How a Student's Diligence Helped Solve 1975 Mystery

A cemetery index entry of 'Unknown Female White Bones' bothered her too much to ignore
By Arden Dier,  Newser Staff
Posted Jul 19, 2018 10:43 AM CDT
How a Student's Diligence Helped Solve 1975 Mystery
Cheryl Pagano, left, sister of Linda Pagano, talks with Christina Scates in Cleveland, Ohio, on Thursday.   (Mike Cardew/Akron Beacon Journal via AP)

For 40 years, the skeleton with a bullet hole in its left temple carried the title of "Unknown White Female Bones." No longer, thanks to an Ohio college student and the Californian forensic artist she inspired. The Washington Post has new details on the case: Christina Scates, 23, first came across the entry for the remains found in Strongsville in 1975 and later buried at a Cleveland cemetery while working on a family genealogy project in 2014. "It was at the back of my mind nagging at me," she tells the Post, noting that the remains belonged to a young woman like herself and were found just 20 minutes from her home. "I thought I should do something." After perusing a 100-page police file, Scates shared details of the case on Reddit and That's when hobby forensic artist Carl Koppelman got involved—though the resulting break in the case had nothing to do with his sketch.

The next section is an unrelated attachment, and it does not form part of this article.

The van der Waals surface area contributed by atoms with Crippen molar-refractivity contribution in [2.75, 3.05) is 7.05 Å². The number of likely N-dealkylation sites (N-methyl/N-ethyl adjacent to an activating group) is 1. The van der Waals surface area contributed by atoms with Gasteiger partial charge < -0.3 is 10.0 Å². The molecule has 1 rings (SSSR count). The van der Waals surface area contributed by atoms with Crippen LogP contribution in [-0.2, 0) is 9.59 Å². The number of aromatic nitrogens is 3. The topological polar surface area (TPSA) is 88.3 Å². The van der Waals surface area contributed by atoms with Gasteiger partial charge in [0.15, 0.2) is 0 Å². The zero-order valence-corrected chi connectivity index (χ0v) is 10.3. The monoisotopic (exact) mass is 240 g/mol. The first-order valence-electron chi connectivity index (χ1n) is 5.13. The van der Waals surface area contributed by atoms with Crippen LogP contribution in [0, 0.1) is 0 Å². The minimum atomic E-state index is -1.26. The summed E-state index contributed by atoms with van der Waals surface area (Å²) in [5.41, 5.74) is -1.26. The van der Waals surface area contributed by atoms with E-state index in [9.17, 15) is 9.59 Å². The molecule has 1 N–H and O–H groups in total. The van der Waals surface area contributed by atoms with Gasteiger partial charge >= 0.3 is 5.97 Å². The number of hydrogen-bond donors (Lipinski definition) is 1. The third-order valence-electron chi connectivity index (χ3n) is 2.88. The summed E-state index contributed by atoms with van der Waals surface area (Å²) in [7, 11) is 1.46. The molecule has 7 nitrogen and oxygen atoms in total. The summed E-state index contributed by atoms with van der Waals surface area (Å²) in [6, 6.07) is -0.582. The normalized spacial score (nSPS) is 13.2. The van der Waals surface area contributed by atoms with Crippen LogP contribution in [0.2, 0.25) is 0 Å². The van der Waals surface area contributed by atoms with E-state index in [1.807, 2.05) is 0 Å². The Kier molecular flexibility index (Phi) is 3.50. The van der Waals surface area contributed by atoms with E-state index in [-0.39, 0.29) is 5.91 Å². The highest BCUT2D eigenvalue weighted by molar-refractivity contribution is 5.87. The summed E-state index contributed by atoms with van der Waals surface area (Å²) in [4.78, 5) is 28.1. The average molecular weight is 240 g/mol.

Later contacted by authorities regarding a different case, Koppelman mentioned the unidentified bones and learned the file hadn't been entered into a national database for missing persons created in 2003 because of a typo, reports the Akron Beacon Journal. The error corrected, the bones drew the immediate interest of an Akron detective when he entered a 1974 missing persons report in the same database months later. For starters, Linda Pagano, then 17, had disappeared only five months before the bones were found, and 30 miles away. The bones were exhumed, and a DNA test confirmed they were Pagano's last week. Now all that remains is to find her killer. Pagano was last known to have been kicked out of her father's Akron home, where she was saying in the summer of 1974, after returning late from a concert, police say. (Read more cold cases stories.)

We use cookies. By Clicking "OK" or any content on this site, you agree to allow cookies to be placed. Read more in our privacy policy.
Get the news faster.
Tap to install our app.
Install the Newser News app
in two easy steps:
1. Tap in your navigation bar.
2. Tap to Add to Home Screen.